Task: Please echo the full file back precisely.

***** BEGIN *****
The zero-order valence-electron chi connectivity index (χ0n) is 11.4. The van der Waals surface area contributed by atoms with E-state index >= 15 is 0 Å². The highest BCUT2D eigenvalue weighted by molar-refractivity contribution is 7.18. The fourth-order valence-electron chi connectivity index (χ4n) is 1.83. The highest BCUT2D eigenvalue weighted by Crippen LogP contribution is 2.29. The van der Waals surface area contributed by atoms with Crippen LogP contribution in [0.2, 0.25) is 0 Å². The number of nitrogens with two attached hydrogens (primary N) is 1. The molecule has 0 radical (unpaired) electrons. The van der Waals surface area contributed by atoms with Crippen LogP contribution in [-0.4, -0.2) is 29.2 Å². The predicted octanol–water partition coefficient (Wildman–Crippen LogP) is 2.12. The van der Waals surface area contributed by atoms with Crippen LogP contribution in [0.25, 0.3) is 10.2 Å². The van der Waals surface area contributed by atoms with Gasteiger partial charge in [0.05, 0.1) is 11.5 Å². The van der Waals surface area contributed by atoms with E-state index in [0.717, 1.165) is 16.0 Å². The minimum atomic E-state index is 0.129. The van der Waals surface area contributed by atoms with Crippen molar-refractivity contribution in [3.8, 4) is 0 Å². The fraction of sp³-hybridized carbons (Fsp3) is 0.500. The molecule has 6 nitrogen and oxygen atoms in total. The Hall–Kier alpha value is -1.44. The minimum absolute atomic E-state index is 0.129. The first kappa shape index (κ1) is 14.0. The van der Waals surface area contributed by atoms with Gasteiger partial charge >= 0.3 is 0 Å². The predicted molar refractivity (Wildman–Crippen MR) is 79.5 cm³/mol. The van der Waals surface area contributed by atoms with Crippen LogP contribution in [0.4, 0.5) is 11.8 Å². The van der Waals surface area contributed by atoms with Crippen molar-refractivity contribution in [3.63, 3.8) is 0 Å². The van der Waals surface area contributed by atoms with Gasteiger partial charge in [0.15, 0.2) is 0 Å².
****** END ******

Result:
The zero-order valence-electron chi connectivity index (χ0n) is 11.4. The van der Waals surface area contributed by atoms with E-state index >= 15 is 0 Å². The highest BCUT2D eigenvalue weighted by molar-refractivity contribution is 7.18. The fourth-order valence-electron chi connectivity index (χ4n) is 1.83. The highest BCUT2D eigenvalue weighted by Crippen LogP contribution is 2.29. The van der Waals surface area contributed by atoms with Crippen LogP contribution in [0.2, 0.25) is 0 Å². The number of nitrogens with two attached hydrogens (primary N) is 1. The molecule has 0 radical (unpaired) electrons. The van der Waals surface area contributed by atoms with Crippen LogP contribution in [-0.4, -0.2) is 29.2 Å². The predicted octanol–water partition coefficient (Wildman–Crippen LogP) is 2.12. The van der Waals surface area contributed by atoms with Crippen LogP contribution in [0.25, 0.3) is 10.2 Å². The van der Waals surface area contributed by atoms with Gasteiger partial charge in [0.05, 0.1) is 11.5 Å². The van der Waals surface area contributed by atoms with E-state index in [0.717, 1.165) is 16.0 Å². The minimum atomic E-state index is 0.129. The van der Waals surface area contributed by atoms with Crippen molar-refractivity contribution in [3.8, 4) is 0 Å². The fraction of sp³-hybridized carbons (Fsp3) is 0.500. The molecule has 6 nitrogen and oxygen atoms in total. The Hall–Kier alpha value is -1.44. The minimum absolute atomic E-state index is 0.129. The first kappa shape index (κ1) is 14.0. The van der Waals surface area contributed by atoms with Gasteiger partial charge >= 0.3 is 0 Å². The predicted molar refractivity (Wildman–Crippen MR) is 79.5 cm³/mol. The van der Waals surface area contributed by atoms with Crippen LogP contribution in [0.4, 0.5) is 11.8 Å². The van der Waals surface area contributed by atoms with Crippen molar-refractivity contribution in [3.63, 3.8) is 0 Å². The van der Waals surface area contributed by atoms with Gasteiger partial charge in [0.15, 0.2) is 0 Å².